VN: It seemed like the final climb up the Stelvio was very similar to what Cadel Evans faced last year in the Tour de France when Andy Schleck was attacking up the Galibier and Evans had to claw back that time to save the Tour …
VdV: It was a carbon copy. That effort of what he had to do in the last 15-to-20 minutes of the stage: It was about the same length, the same epic setting, the same people falling apart. It was the exact carbon copy of what Evans did to win his Tour last year. That was critical to everything.
VN: You were great in that stage. What was it like riding at the front up the Stelvio with the pink jersey on the line?
VdV: I will remember that day for the rest of my life. No one had any teammates left at that point. It was every man for himself from there, and Ryder took over. I was four minutes ahead in the breakaway when they called me out of the breakaway to wait. It seemed like it took four hours for the peloton to catch me. Group after group came flying by, including that one group with [Thomas] De Gendt. Peter [Stetina] did a great job in the valley. He was just getting everything out of his body. Then I took over from Bormio until as far as I could go. I counted every meter and I pulled until 8.6km to go.
VN: That stage was critical – everything was on the line – and Liquigas and Katusha seemed to want to put Ryder under pressure, so you really had to grab the bull by the horns?
VdV: There was no choice. When I finished, there were no teammates for anyone. They were really trying to screw us in the valley. No one was doing anything and De Gendt was really making some time. Liquigas had done so much work until then – they had shot all their bullets. Katusha was trying to put pressure on Ryder. I was on a very, very good day and I knew that was the day that it was all going to matter.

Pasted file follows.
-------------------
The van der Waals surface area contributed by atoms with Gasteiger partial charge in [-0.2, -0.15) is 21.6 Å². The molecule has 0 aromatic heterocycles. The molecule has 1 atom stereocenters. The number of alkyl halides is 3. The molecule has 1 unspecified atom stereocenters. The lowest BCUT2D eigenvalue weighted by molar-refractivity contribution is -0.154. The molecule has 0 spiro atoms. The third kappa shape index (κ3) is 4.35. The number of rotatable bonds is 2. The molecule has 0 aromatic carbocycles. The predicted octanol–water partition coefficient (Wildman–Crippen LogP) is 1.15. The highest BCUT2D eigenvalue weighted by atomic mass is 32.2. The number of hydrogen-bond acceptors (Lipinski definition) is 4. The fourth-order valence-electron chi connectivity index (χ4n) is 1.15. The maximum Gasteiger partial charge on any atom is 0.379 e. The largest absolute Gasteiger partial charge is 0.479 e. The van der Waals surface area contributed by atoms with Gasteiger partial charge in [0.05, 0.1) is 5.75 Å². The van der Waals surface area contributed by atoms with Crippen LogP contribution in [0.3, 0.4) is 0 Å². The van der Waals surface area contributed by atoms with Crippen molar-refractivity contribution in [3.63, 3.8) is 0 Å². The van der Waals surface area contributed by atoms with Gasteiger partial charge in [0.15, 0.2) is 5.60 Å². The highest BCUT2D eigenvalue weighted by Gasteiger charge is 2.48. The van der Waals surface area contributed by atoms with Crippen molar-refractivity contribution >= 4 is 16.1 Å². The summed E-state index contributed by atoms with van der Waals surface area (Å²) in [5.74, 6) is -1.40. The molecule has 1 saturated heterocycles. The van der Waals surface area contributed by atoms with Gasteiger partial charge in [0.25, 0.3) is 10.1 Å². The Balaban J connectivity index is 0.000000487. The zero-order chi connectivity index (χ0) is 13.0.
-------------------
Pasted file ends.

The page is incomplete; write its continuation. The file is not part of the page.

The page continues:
VN: Describe what it’s like to be at the top of your game, in the Giro’s most epic stage, when the pink jersey is on the line?
VdV: It was like, ‘holy shit, this is really happening.’ You’re suffering, but you’re not really suffering: You’re just dead. You’re pushing as hard as you can. It was really neat to be in that situation. It’s something that I will never forget. It was one of the highlights of our careers.
VN: What does it mean to the Garmin organization to win this Giro?
VdV: It’s almost incomprehensible. When we started in 2008, at that point in time, we didn’t even think it was possible to win a grand tour. This is really a litmus test for clean sport and how far the sport has come. It’s a great thing for our team and for our sport in general. We never would have thought this would have been possible. That’s how far our sport has come.
VN: How far has the team come since 2008? I remember you once telling me how after you won the pink jersey in Palermo that the team left you behind and you had to take a taxi back to the team hotel…
VdV: That says it all, about how the team was at the time. We were so far above our heads in what we were doing. Only a few of us on the team had any experience at the time. Back in 2008, a lot of us were just managing to finish the stage each day. This time, we were winning the Giro. It’s a massive difference to be at the front with the team and fighting for the overall.
VN: Alan Peiper was saying how this Giro was the first time Garmin truly had a plan for GC – how in other grand tours, it was more of a ‘let’s just hope for the best and see what happens.’ Is that true?
VdV: That’s 100 percent accurate. This team has always been open, every man for himself, every rider got a chance. This time we went in with one set leader. I was happy that I was there to help.
VN: Everyone talks about how laid back Ryder is. Did you ever see him nervous or panicking behind the scenes?